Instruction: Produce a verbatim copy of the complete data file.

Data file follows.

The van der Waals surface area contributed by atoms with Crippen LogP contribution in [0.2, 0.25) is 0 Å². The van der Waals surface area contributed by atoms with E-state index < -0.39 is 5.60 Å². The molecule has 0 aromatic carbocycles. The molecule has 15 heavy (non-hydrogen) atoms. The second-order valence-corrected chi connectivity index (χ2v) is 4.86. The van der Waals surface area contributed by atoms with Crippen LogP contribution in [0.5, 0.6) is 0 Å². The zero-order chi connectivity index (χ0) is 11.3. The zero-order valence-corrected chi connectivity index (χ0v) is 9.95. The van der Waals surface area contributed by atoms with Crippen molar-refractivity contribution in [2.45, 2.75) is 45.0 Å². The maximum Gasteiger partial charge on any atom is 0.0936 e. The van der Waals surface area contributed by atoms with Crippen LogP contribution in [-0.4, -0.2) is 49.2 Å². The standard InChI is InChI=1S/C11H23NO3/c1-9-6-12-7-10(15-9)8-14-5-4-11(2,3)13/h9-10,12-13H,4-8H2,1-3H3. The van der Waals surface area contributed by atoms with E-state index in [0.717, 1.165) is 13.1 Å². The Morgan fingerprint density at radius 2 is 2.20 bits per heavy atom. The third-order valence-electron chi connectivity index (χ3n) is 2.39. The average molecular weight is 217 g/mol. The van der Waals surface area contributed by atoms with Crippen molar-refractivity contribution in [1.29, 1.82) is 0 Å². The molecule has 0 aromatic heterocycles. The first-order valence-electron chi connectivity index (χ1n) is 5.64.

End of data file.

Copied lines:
The van der Waals surface area contributed by atoms with Crippen LogP contribution in [0.2, 0.25) is 0 Å². The van der Waals surface area contributed by atoms with E-state index < -0.39 is 5.60 Å². The molecule has 0 aromatic carbocycles. The molecule has 15 heavy (non-hydrogen) atoms. The second-order valence-corrected chi connectivity index (χ2v) is 4.86. The van der Waals surface area contributed by atoms with Crippen LogP contribution in [0.5, 0.6) is 0 Å². The zero-order chi connectivity index (χ0) is 11.3. The zero-order valence-corrected chi connectivity index (χ0v) is 9.95. The van der Waals surface area contributed by atoms with Crippen molar-refractivity contribution in [2.45, 2.75) is 45.0 Å². The maximum Gasteiger partial charge on any atom is 0.0936 e. The van der Waals surface area contributed by atoms with Crippen LogP contribution in [-0.4, -0.2) is 49.2 Å². The standard InChI is InChI=1S/C11H23NO3/c1-9-6-12-7-10(15-9)8-14-5-4-11(2,3)13/h9-10,12-13H,4-8H2,1-3H3. The van der Waals surface area contributed by atoms with E-state index in [0.717, 1.165) is 13.1 Å². The Morgan fingerprint density at radius 2 is 2.20 bits per heavy atom. The third-order valence-electron chi connectivity index (χ3n) is 2.39. The average molecular weight is 217 g/mol. The van der Waals surface area contributed by atoms with Crippen molar-refractivity contribution in [1.29, 1.82) is 0 Å². The molecule has 0 aromatic heterocycles. The first-order valence-electron chi connectivity index (χ1n) is 5.64.